On 01.05.20 00:24, Andrew Morton wrote:
On Thu, 30 Apr 2020 20:43:39 +0200 David Hildenbrand
>> Why does the firmware map support hotplug entries?
> I assume:
> The firmware memmap was added primarily for x86-64 kexec (and still, is
> mostly used on x86-64 only IIRC). There, we had ACPI hotplug. When DIMMs
> get hotplugged on real HW, they get added to e820. Same applies to
> memory added via HyperV balloon (unless memory is unplugged via
> ballooning and you reboot ... the the e820 is changed as well). I assume
> we wanted to be able to reflect that, to make kexec look like a real reboot.
> This worked for a while. Then came dax/kmem. Now comes virtio-mem.
> But I assume only Andrew can enlighten us.
> @Andrew, any guidance here? Should we really add all memory to the
> firmware memmap, even if this contradicts with the existing
> documentation? (especially, if the actual firmware memmap will *not*
> contain that memory after a reboot)
For some reason that patch is misattributed - it was authored by
Shaohui Zheng <shaohui.zheng(a)intel.com>, who hasn't been heard from in
a decade. I looked through the email discussion from that time and I'm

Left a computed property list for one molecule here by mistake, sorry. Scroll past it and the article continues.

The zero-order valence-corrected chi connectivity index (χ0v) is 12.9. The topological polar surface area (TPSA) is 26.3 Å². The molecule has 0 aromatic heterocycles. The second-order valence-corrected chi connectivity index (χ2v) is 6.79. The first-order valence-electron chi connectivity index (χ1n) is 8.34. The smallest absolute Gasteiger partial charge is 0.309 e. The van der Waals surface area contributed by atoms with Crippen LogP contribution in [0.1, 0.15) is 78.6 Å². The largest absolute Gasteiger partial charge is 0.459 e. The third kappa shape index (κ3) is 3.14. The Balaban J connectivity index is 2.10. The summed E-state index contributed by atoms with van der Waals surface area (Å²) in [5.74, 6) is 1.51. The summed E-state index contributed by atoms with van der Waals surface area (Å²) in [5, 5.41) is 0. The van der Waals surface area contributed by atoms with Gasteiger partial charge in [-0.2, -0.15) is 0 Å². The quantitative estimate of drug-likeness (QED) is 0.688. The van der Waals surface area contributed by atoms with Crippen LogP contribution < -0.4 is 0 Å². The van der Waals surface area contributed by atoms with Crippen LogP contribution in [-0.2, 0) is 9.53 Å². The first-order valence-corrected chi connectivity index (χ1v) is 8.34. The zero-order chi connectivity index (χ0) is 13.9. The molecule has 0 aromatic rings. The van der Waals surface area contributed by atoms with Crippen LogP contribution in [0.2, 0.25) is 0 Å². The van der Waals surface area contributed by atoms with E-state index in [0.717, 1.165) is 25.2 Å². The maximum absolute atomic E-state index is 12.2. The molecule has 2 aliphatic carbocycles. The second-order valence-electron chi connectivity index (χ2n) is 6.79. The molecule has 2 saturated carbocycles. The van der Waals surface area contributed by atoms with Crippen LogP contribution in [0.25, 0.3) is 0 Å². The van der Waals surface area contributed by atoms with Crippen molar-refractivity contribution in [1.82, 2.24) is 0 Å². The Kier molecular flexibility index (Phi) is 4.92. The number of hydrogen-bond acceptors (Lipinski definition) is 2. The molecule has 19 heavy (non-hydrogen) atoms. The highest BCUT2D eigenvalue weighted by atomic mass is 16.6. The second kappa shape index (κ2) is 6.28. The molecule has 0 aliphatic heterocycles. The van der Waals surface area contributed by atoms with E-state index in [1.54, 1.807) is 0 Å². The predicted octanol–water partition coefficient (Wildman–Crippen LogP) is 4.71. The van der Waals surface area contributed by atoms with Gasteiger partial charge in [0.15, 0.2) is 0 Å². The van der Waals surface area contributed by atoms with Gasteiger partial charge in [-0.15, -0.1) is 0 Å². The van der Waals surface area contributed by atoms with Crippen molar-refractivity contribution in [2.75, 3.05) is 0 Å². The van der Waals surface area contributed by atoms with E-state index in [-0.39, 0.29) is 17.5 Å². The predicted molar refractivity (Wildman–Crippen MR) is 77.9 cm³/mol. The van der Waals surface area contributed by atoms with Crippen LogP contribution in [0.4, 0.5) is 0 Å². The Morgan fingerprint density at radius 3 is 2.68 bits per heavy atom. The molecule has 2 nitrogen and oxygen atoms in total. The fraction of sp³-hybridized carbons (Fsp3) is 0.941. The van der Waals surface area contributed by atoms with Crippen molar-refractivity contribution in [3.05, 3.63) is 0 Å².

not seeing anything useful. But I wasn't able to locate Dave Hansen's
Okay, thanks for checking. I think the documentation from 2008 is pretty
clear what has to be done here. I will add some of these details to the
Also, now that I know that esp. kexec-tools already don't consider
dax/kmem memory properly (memory will not get dumped via kdump) and
won't really suffer from a name change in /proc/iomem, I will go back to
the MHP_DRIVER_MANAGED approach and
1. Don't create firmware memmap entries
2. Name the resource "System RAM (driver managed)"
3. Flag the resource via something like IORESOURCE_MEM_DRIVER_MANAGED.
This way, kernel users and user space can figure out that this memory
has different semantics and handle it accordingly - I think that was
what Eric was asking for.
Of course, open for suggestions.
David / dhildenb